Smart connectivity powered by the Internet of Things (IoT) and fibre optic technology

A few years ago, the concepts of smart connectivity and the Internet of Things (IoT) were only being discussed in relatively small circles. When it came to explaining their importance and potential beyond those tight circles of tech geeks, not many people had any inkling whatsoever of just how crucial they’d soon become to our future.


Fortunately, the landscape has changed somewhat, and the universalisation of fibre optic technology as a connectivity standard – alongside the implementation of wireless technologies, such as 5G and satellite connectivity – has closed the gaps in our understanding of how these technologies will soon affect broad swathes of society, making smart connectivity and the IoT two much more common companions in many aspects of our lives.



What is smart connectivity?

The term “smart connectivity” refers to a world in which various technologies – such as fibre optic and wireless connectivity, like 5G and satellites – give us fast data flows, automation, robotisation, artificial intelligence and new materials.


In a world of smart connectivity, we’ll enjoy faster development, more interaction between devices, greater productivity and efficiency, better security and response speeds in areas as diverse as public health, energy management, infrastructure regulation, transport, communications, education and entrepreneurship in a whole host of different markets.



Some examples of smart connectivity

It’s already quite normal to see virtual assistants in the home, with the likes of Amazon Alexa and Google Home now practically members of the family in their own right. Any one of these assistants can now connect to smart appliances in our homes and respond to orders, such as turning lights on and off, placing online orders for grocery shopping when they detect the absence of certain products in the fridge, even controlling the shutters or background music at a party. These are all clear examples of smart connectivity.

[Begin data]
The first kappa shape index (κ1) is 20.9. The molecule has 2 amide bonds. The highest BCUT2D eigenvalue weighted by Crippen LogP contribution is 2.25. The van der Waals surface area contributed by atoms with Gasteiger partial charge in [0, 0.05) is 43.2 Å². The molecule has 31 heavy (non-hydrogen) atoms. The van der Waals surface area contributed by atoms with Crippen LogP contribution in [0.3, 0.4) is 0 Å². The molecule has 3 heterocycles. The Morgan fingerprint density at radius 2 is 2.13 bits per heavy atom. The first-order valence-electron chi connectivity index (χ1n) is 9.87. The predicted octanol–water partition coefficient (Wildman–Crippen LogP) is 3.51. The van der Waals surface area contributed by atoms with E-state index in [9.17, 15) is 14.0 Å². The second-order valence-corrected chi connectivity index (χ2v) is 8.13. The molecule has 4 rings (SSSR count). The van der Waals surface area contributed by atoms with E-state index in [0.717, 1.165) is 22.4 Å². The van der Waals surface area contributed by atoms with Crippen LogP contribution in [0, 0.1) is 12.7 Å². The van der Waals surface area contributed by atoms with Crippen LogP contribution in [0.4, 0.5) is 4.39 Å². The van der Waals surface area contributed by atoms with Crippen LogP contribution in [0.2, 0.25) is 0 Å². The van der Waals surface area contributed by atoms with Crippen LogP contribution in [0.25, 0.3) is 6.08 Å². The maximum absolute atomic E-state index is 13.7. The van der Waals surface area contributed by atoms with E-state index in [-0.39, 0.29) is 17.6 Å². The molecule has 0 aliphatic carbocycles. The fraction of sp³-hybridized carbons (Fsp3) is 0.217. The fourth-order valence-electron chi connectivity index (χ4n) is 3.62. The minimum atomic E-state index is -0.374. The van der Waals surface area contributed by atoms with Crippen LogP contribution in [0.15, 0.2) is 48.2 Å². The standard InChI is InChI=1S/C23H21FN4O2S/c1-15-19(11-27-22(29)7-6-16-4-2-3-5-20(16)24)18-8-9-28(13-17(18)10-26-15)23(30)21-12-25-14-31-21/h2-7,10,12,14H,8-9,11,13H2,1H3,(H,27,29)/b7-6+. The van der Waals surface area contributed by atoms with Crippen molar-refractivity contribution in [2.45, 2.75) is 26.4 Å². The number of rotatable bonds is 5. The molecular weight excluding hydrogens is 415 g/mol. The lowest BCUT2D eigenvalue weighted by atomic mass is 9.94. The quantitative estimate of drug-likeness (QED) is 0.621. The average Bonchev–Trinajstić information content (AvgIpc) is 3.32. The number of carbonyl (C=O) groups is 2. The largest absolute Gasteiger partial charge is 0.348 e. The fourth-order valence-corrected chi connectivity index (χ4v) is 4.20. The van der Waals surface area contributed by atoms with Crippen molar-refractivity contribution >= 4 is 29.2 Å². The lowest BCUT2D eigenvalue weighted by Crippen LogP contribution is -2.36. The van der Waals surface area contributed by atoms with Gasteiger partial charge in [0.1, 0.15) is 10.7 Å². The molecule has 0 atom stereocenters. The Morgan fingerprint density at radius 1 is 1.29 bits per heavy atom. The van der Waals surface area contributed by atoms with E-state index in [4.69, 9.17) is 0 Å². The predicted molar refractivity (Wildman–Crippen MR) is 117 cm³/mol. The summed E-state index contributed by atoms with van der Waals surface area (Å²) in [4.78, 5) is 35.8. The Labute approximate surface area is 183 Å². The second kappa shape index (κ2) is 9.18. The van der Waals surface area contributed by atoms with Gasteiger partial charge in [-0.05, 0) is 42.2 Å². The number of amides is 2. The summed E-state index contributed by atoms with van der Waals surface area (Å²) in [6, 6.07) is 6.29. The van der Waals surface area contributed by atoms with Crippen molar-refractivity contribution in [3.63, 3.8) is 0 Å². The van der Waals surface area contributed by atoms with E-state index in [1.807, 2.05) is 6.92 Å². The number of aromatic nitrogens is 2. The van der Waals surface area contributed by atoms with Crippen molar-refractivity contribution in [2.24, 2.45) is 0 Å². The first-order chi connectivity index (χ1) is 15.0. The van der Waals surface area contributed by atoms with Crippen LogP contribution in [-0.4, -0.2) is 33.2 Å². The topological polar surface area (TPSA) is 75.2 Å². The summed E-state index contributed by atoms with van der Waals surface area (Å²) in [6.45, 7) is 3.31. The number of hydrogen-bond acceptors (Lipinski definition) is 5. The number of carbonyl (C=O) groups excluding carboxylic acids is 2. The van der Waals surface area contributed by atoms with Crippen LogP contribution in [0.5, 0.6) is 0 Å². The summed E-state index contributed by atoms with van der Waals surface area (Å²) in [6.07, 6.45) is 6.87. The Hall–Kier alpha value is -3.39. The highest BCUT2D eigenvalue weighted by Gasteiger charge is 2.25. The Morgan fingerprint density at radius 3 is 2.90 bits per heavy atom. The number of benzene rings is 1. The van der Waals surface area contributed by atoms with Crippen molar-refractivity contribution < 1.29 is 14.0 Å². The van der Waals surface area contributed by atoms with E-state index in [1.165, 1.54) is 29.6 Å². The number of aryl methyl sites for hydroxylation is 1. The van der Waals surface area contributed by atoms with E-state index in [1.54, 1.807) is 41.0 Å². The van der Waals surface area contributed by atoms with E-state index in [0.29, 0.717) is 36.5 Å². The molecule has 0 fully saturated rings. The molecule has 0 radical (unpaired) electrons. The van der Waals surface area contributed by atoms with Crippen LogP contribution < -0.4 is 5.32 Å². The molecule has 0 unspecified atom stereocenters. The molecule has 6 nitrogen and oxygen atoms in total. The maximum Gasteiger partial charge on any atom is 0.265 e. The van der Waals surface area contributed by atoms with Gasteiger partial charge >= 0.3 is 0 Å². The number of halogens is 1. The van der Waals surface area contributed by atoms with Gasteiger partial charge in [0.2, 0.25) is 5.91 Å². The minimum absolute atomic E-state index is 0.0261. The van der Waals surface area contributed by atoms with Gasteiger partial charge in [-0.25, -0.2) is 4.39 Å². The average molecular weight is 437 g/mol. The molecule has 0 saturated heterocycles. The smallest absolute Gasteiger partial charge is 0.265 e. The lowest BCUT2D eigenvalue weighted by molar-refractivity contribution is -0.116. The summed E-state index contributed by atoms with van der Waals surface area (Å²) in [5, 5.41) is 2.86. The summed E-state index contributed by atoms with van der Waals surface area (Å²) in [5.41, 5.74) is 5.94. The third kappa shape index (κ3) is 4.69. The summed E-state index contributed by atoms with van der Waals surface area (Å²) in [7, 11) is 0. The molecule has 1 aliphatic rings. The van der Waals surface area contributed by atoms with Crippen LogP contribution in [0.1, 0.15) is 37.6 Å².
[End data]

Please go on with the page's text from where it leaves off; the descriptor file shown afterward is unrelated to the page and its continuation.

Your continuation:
Another example would be smart bands and smart watches that connect directly to health centres or emergency services when they detect an abnormal heart rate of the person wearing them. Similarly, smart connectivity means hospitals being able to request or send the entire medical records of a patient to another city or country with just a single click.



The importance of fibre optic technology in smart connectivity

Of course, the existence of more and more devices capable of connecting to the Internet and each other, everything from vehicles to sunglasses, will gradually make the Internet of Things a natural extension of our everyday lives. But none of this will be possible without the “touchstone” that brings coherence and meaning to the entire system: fibre optic technology.


Fibre optic brings the bandwidth, structural robustness, low latency, security and transmission speeds that will allow us to contemplate a truly connected world, as well as a near future where smart connectivity makes our lives better.


Even though optical fibre has been our preferred form of connectivity for a while now, only carefully balanced development of all the technologies involved will make smart connectivity a real possibility in all the areas and scenarios where we hope to see it applied. Working in favour of the standardisation of smart connectivity is the fact that, as well as the corporate world, many important productive sectors – such as Industry 4.0 and energy management – are betting the house on this technological model. Hopefully, it won’t be too long before we can start profiting from this level of connectivity and all the benefits it will bring.

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